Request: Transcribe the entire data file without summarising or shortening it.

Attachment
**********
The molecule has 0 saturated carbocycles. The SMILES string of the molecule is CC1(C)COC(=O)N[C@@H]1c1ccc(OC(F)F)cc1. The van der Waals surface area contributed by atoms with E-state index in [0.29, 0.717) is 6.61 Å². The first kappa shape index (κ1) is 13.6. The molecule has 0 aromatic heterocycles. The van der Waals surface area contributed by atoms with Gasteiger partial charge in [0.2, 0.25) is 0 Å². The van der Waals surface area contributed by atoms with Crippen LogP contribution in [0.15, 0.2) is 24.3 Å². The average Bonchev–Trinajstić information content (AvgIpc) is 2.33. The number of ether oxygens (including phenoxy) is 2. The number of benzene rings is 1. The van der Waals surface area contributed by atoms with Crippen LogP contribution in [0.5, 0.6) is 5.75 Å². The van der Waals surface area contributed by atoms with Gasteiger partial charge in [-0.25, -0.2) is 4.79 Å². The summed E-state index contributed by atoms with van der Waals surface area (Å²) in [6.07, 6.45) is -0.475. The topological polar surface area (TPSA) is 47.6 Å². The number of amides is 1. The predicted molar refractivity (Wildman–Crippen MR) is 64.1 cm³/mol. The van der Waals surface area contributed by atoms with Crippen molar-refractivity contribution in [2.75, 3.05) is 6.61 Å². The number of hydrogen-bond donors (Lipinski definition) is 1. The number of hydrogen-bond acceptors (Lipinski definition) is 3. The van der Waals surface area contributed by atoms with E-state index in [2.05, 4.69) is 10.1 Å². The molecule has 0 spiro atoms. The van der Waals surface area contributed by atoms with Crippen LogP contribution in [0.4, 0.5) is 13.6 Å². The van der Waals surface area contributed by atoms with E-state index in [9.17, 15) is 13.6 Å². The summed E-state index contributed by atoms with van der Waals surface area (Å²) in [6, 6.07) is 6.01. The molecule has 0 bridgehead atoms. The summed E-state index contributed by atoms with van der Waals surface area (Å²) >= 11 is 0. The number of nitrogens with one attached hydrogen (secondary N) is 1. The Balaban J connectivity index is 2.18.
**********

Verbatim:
The molecule has 0 saturated carbocycles. The SMILES string of the molecule is CC1(C)COC(=O)N[C@@H]1c1ccc(OC(F)F)cc1. The van der Waals surface area contributed by atoms with E-state index in [0.29, 0.717) is 6.61 Å². The first kappa shape index (κ1) is 13.6. The molecule has 0 aromatic heterocycles. The van der Waals surface area contributed by atoms with Gasteiger partial charge in [0.2, 0.25) is 0 Å². The van der Waals surface area contributed by atoms with Crippen LogP contribution in [0.15, 0.2) is 24.3 Å². The average Bonchev–Trinajstić information content (AvgIpc) is 2.33. The number of ether oxygens (including phenoxy) is 2. The number of benzene rings is 1. The van der Waals surface area contributed by atoms with Crippen LogP contribution in [0.5, 0.6) is 5.75 Å². The van der Waals surface area contributed by atoms with Gasteiger partial charge in [-0.25, -0.2) is 4.79 Å². The summed E-state index contributed by atoms with van der Waals surface area (Å²) in [6.07, 6.45) is -0.475. The topological polar surface area (TPSA) is 47.6 Å². The number of amides is 1. The predicted molar refractivity (Wildman–Crippen MR) is 64.1 cm³/mol. The van der Waals surface area contributed by atoms with Crippen molar-refractivity contribution in [2.75, 3.05) is 6.61 Å². The number of hydrogen-bond donors (Lipinski definition) is 1. The number of hydrogen-bond acceptors (Lipinski definition) is 3. The van der Waals surface area contributed by atoms with E-state index in [2.05, 4.69) is 10.1 Å². The molecule has 0 spiro atoms. The van der Waals surface area contributed by atoms with Crippen LogP contribution in [0.4, 0.5) is 13.6 Å². The van der Waals surface area contributed by atoms with E-state index in [9.17, 15) is 13.6 Å². The summed E-state index contributed by atoms with van der Waals surface area (Å²) in [6, 6.07) is 6.01. The molecule has 0 bridgehead atoms. The summed E-state index contributed by atoms with van der Waals surface area (Å²) >= 11 is 0. The number of nitrogens with one attached hydrogen (secondary N) is 1. The Balaban J connectivity index is 2.18.